Swedish study indicates commuters are less healthy

by William ASTON on November 1, 2011

A study has indicated that commuting by either car or public transport is possibly bad for your health.

It has been found that those who use a car, bus, or train for their main way of getting into work suffer from more stress, are more absent from work due to sickness, and have poorer sleeping patterns than those able to walk or cycle to their place of employment.
Researchers have based their results on public health surveys of 21,000 workers that are employed full-time and are aged between the age of 18 and 65. All of them hailed from southern Sweden.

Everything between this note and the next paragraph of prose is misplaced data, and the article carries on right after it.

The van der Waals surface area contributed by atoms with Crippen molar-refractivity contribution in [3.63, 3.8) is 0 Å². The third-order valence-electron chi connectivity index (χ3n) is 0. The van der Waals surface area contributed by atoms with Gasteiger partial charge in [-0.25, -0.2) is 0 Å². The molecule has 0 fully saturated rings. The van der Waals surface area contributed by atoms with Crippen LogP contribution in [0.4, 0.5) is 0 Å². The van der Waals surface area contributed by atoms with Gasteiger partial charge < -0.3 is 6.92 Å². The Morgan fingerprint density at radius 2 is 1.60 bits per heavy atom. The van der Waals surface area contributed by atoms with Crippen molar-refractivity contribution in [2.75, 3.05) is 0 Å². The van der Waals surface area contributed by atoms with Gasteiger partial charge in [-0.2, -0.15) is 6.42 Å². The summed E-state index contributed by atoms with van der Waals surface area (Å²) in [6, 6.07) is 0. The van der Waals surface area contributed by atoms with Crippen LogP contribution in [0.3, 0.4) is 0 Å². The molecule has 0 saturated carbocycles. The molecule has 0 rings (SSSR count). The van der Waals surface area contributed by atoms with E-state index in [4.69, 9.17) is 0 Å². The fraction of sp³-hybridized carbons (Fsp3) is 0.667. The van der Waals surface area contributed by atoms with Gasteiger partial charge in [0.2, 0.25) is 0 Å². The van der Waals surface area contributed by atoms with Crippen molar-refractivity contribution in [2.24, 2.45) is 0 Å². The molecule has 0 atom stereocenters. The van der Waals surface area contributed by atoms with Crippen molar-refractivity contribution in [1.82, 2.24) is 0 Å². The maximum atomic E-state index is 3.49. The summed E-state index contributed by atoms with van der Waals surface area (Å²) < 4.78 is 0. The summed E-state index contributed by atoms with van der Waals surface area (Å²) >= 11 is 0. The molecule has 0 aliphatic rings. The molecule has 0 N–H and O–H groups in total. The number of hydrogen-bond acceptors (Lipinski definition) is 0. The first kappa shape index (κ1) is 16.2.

Mr Erik Hanssen, who works in Lund University’s division of occupational and environmental medicine, said that, generally speaking, users of cars and public transport suffer more stress, poorer quality of sleep and exhaustion and feel that they struggle with their health when compared to active commuters.

The study, which was published in BMC Public Health, couldn’t prove that commuting causes ill health, as the authors have been keen to stress, because it is merely a snapshot in time with so many other variables that should also be taken into consideration.
Hanssen said of longer distance commuters that the drivers tend to be men that are high-income earners and travel from rural areas. He added that they are a group that generally considers themselves to be tremendously healthy and in shape.

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